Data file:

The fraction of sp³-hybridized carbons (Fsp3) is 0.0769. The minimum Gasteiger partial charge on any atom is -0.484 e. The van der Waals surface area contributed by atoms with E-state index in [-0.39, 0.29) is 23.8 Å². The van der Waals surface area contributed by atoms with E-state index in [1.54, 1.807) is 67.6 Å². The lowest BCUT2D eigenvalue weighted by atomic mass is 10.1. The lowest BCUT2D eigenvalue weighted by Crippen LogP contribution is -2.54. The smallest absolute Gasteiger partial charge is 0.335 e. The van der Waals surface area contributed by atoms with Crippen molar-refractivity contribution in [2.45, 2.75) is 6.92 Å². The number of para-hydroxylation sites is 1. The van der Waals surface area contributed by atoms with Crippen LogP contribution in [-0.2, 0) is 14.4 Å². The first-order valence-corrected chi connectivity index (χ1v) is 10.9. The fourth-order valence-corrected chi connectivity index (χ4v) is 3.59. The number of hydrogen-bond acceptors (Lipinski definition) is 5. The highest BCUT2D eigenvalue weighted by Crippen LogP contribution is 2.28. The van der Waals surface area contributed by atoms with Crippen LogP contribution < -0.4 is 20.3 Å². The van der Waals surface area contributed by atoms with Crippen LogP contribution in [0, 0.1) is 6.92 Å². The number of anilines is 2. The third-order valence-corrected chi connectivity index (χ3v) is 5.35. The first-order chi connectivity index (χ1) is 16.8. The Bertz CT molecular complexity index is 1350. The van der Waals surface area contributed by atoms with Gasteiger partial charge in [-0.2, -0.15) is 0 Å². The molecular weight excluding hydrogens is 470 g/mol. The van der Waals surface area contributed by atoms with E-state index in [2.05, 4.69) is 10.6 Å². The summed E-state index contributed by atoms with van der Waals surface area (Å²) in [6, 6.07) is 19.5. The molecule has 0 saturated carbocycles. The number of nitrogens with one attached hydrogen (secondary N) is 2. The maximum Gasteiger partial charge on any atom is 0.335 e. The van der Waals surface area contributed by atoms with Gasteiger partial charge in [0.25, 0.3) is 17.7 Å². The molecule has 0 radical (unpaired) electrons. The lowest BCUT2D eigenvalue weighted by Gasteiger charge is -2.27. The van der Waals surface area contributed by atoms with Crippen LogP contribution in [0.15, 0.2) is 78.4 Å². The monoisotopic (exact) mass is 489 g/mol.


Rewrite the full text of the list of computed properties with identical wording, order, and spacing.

The fraction of sp³-hybridized carbons (Fsp3) is 0.0769. The minimum Gasteiger partial charge on any atom is -0.484 e. The van der Waals surface area contributed by atoms with E-state index in [-0.39, 0.29) is 23.8 Å². The van der Waals surface area contributed by atoms with E-state index in [1.54, 1.807) is 67.6 Å². The lowest BCUT2D eigenvalue weighted by atomic mass is 10.1. The lowest BCUT2D eigenvalue weighted by Crippen LogP contribution is -2.54. The smallest absolute Gasteiger partial charge is 0.335 e. The van der Waals surface area contributed by atoms with Crippen molar-refractivity contribution in [2.45, 2.75) is 6.92 Å². The number of para-hydroxylation sites is 1. The van der Waals surface area contributed by atoms with Crippen LogP contribution in [-0.2, 0) is 14.4 Å². The first-order valence-corrected chi connectivity index (χ1v) is 10.9. The fourth-order valence-corrected chi connectivity index (χ4v) is 3.59. The number of hydrogen-bond acceptors (Lipinski definition) is 5. The highest BCUT2D eigenvalue weighted by Crippen LogP contribution is 2.28. The van der Waals surface area contributed by atoms with Crippen LogP contribution < -0.4 is 20.3 Å². The van der Waals surface area contributed by atoms with Crippen LogP contribution in [0, 0.1) is 6.92 Å². The number of anilines is 2. The third-order valence-corrected chi connectivity index (χ3v) is 5.35. The first-order chi connectivity index (χ1) is 16.8. The Bertz CT molecular complexity index is 1350. The van der Waals surface area contributed by atoms with Gasteiger partial charge in [-0.2, -0.15) is 0 Å². The molecular weight excluding hydrogens is 470 g/mol. The van der Waals surface area contributed by atoms with E-state index in [2.05, 4.69) is 10.6 Å². The summed E-state index contributed by atoms with van der Waals surface area (Å²) in [6, 6.07) is 19.5. The molecule has 0 saturated carbocycles. The number of nitrogens with one attached hydrogen (secondary N) is 2. The maximum Gasteiger partial charge on any atom is 0.335 e. The van der Waals surface area contributed by atoms with Gasteiger partial charge in [0.25, 0.3) is 17.7 Å². The molecule has 0 radical (unpaired) electrons. The lowest BCUT2D eigenvalue weighted by Gasteiger charge is -2.27. The van der Waals surface area contributed by atoms with Crippen LogP contribution in [0.15, 0.2) is 78.4 Å². The monoisotopic (exact) mass is 489 g/mol.